Bear in mind that this was 1991 and the procedure known as electro-physiological studies was not then what it is now. Actually, I don’t know what it is now except that I believe Doctor Frank N. Stein has since retired and lightning rods are no longer required equipment. And so I lay on a slab whilst the said doctor performed the said studies from behind a phalanx of instruments whilst constantly fiddling with knobs and flicking switches (sounds like puberty).

Little did I know what was in store.

A word of explanation because no doubt Electro-physiological studies means buggar all to most of you. Essentially they fuck around generating electrical beats in your heart trying to fuck it up. Depending upon exactly what abnormalities they can successfully instigate, they can deduce whether your heart has an abnormality that may leave you vulnerable to sudden cardiac death, referred to at the time as Sudden Adult Death Syndrome. Bit of a stupid name, I thought but I guess it did the job.

Unfortunately, I was a natural. It turns out that though you couldn’t see it, my heart was really screwed. Time after time, they successfully induced cardiac arrest. God, it was so like the story of Frankenstein and his monster that it regularly gave me the night sweats. How many times did they fuck that guy up? If this seems like an over-reaction I would ask you to consider the matter in hand. You’re lying on a slab, your heart’s perfectly normal, suddenly you start feeling additional beats in your heart, slowly at first but gradually faster and faster until eventually Michael Jackson on speed appears, (Bubbles has stayed at home). A consciousness obscenity and screaming that you can blame it on the boogie, he gyrates ever faster. It is the last thing you see and hear before you arrest. You are vaguely aware of the nurse stuffing something in your arm and then, thank God, you lose consciousness.

You wake up and they tell you they’re doing it again tomorrow.

Eventually, they stopped and drew breath. Conclusions? We’re not sure. You’re not sure! You’re not fucking sure, what the hell does that mean? Turns out they were sure I was fucked up but they were not quite sure exactly how. My heart looked normal but didn’t act normal under Electro-physiological Studies.

There was no cure.

By this stage I felt completely lost. As Claudio said in Measure for Measure the miserable have no other medicine but only hope. Except that even hope had deserted me. Only one thing left. Time for another booklet. And sure enough here it is. An implanted cardioverter defibrillator. What the fuck is that? Turns out it’s your very own set of paddles designed to deliver an electric shock should you ever need one. I wonder how I would have felt if I’d known the sort of relationship I was to have with this strange machine over the next twenty-five years. As it was, I just couldn’t take it in. They wanted to put a device in my abdomen that was essentially a massive battery together with what passed for a hard drive in those days, a device that could electrocute me at any time. You just can’t take it in. It’s bizarre.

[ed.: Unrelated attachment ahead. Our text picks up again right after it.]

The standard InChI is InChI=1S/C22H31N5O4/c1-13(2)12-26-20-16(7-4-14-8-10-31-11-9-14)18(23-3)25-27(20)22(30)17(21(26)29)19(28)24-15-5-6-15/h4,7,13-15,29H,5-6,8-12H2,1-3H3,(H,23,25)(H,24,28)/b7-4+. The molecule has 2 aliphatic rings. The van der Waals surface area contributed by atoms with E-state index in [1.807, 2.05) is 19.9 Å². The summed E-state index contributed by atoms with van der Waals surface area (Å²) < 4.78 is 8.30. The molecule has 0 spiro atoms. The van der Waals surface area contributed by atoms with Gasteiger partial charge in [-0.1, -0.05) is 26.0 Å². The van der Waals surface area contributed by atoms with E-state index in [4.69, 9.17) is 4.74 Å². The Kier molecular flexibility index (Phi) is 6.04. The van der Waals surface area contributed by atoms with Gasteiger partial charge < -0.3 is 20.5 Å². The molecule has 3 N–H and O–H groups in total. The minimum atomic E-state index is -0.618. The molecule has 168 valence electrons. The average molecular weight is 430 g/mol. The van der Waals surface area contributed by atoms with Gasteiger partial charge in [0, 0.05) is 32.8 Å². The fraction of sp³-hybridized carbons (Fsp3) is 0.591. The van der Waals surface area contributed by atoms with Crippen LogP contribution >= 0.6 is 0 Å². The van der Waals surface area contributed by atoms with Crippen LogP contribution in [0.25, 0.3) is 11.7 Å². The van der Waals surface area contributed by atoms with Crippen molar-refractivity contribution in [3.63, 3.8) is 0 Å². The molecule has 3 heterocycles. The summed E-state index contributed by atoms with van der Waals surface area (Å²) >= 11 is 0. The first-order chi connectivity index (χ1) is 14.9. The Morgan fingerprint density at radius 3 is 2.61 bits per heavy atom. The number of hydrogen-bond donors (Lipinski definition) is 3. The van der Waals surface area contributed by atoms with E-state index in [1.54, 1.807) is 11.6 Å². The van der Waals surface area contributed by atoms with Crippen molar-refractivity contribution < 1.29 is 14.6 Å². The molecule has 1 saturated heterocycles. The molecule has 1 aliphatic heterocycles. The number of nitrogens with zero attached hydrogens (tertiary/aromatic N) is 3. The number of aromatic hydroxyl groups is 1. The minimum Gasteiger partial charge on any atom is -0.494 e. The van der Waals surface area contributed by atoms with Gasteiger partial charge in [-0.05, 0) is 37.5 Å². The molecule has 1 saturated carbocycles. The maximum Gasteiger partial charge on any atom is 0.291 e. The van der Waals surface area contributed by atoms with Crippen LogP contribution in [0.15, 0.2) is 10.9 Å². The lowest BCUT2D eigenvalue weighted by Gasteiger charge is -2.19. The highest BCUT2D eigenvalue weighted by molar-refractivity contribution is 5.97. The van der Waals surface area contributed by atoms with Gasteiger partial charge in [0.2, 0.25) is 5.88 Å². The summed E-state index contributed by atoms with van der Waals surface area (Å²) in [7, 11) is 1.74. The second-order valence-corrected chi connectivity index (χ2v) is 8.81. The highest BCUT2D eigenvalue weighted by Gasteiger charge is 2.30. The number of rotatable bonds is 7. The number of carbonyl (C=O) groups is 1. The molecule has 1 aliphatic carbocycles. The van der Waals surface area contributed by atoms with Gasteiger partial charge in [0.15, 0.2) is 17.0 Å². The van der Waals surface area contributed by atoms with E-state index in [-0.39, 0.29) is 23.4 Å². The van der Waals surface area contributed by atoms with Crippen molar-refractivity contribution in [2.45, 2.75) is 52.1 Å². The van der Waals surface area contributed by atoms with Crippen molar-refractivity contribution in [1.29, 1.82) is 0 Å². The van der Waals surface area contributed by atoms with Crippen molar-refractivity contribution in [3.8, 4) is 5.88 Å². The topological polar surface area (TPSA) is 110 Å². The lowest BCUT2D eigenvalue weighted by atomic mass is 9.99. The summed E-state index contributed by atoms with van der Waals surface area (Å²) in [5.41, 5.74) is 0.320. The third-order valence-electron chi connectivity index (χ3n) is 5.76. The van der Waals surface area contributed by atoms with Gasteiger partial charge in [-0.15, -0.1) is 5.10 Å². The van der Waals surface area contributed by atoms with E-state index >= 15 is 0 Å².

And so, Christmas 1991 approached. A representative from my employer had come in and told me that if I could get back to work by 13th January they would let me keep my job. Fucking brilliant, I thought. Fuck, fuck, fuck, fuck, fuck. But in truth, it was just bad luck. True to form, I had chosen to have my first cardiac arrest one week after starting a new job. Consequently, I was still in the three month probation period. Further, I wouldn’t qualify for the health insurance benefit. Double fucking brilliant! Meanwhile, they refused to let Sandra drive my company car. Triple fucking brilliant! Employer of the year, Hunting Plc.

I determined that I would make the date. Given what I felt was an unreasonable deadline, I resolved that upon my return I wouldn’t tell them that I was on medication or that in March 1992 I was scheduled to have a cardiac defibrillator implanted in my abdomen. As far as I was concerned, I had already leaned that I couldn’t trust them. By the time they found out the truth, the three months probation period would be over.

In hindsight, they were probably acting quite reasonably. In reality, I was lucky to keep the job. Took me years to get to that page.

Read on……..